Mastering Skill Development Budgeting: Balancing B-BBEE Compliance & Growth


As the annual budgeting season begins, many corporates are facing the challenge of the cost of Broad-Based Black Economic Empowerment (B-BBEE) compliance, especially around Skills Development (SD), one of the highest spend-based elements on the scorecard.



According to Rajan Naidoo, the Managing Director of EduPower Skills Academy, Skills Development goes beyond mere points. Drawing from his two decades of experience, he states that B-BBEE compliance serves as a cornerstone for responsible business practices and holds essential significance within a corporate budget.

“Financial Directors may have some reservations when allocating resources for Skills Development, but this element yields benefits that far exceed the 25 points it delivers for the scorecard,” he notes.

Skills Development has the potential to mobilise your workforce, drive your business goals, catalyse economic transformation, and address social challenges including poverty, inequality, and unemployment.

Naidoo, leveraging his extensive experience in SD financial planning, offers his top practical insights for optimising Skills Development budgets:

Annual Skills Audit

Effective budgeting starts with an Annual Skills analysis. By comparing the skills your people have with what the company needs for the future, you can make informed decisions and tailor training so that you are strategically allocating resources to drive growth and transformation.

This people-centric approach also creates a beacon of opportunity for your employees, fostering loyalty and engagement and increasing retention. When the importance of Skills Development is part of your company’s culture and has ownership at board level, organisational growth is at the forefront of your business.

Determining Your Spend

The target spend for Skills Development as an element of the B-BBEE scorecard is 6% of your annual payroll. This budget is divided into training for your employees, learnerships, internships, artisanal programmes and higher education initiatives or bursaries. This maintains equilibrium and ensures that every part of your workforce benefits.

Fortunately, the scorecard provides guidelines for demographic breakdowns and spend allocations, so use it as a roadmap and allocate your investment accordingly.

Timing Your Spend for Optimal Impact

Timing is crucial, and when it comes to Skills Development, it's a balance between annual spend targets and the fiscal year. You can wait until the end of the financial year to spend, but it's smarter to keep the momentum going throughout the year. Adjustments can always be made to align with your fiscal goals.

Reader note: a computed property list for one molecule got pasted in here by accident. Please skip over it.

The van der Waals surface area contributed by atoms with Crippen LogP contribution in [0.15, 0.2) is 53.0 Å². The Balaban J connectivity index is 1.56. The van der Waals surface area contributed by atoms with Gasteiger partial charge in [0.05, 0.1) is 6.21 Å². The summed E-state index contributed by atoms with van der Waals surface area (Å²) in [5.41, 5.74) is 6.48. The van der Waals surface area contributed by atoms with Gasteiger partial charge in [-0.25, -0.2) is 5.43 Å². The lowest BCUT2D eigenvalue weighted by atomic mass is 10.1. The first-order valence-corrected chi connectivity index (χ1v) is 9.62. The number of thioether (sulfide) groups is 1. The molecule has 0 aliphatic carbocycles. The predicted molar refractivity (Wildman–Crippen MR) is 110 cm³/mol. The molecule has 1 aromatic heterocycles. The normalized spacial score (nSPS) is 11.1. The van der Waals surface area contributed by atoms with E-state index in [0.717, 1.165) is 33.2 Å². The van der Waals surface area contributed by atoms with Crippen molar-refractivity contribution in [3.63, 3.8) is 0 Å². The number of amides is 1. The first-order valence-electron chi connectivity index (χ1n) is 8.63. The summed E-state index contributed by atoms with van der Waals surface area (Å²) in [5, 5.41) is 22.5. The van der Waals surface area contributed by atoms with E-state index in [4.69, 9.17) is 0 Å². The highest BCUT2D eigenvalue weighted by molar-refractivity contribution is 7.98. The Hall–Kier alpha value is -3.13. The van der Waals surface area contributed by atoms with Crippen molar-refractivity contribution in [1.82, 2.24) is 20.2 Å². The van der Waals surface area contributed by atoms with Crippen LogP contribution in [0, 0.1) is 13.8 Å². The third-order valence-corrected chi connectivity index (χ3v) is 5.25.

Tapping into Tax Benefits and Grants

There are various financial incentives available that will make a significant difference to your budget and bottom line. The main incentive is Section 12H of the Income Tax Act. This section provides payments ranging from R30,000 to R120,000 per learner, based on factors such as the NQF level of the qualification, the start and completion of the learnership, and learners with disabilities.

There are also the Mandatory and Discretionary Grants available from the various SETAs. This is how companies can recover the funds they pay as their Skills Levy (and more) but to qualify, your business must submit a Workplace Skills Plan and Annual Training Report (WSP & ATR) annually. These grants are determined and paid out annually and based on the quality of your submission, they can be sufficient to cover the costs of your internal and external training.

Bonus Points

Learnerships can work more effectively for your business through the process of absorption. When the qualification is relevant to your business and your learners are recruited to be a culture fit, you can offer learners permanent positions when they graduate. By actively adopting a policy of absorption, you then have the potential to secure up to 5 bonus points within the Skills Development category.

“In South Africa’s dynamic business environment, where B-BBEE compliance is valued and economic transformation is essential, a well-structured Skills Development budget is about more than just numbers; it is a powerful tool for growth, steering your company toward a future that's both prosperous and transformative,” concludes Naidoo.

The Learnership programme was developed in South Africa as a modern way to advance apprenticeships to meet the modern demands of the workplace. Learnerships also manage to formalise the learning and workplace experience - which is usually sadly lacking in internships offered by companies.

Another significant benefit of Learnerships over internships is that Learnerships come with a formal pay structure where learners will be paid a monthly stipend, or payment, for the time they are on the Learnership. Also, internships do not have a learning component, while Learnerships are all linked directly to a formal qualification.

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Workers with hard hats

Learnerships are becoming a popular way to develop skills and gain real work experience in the labour market. What is a Learnership? How does a Learnership work? We have the answers to your questions.




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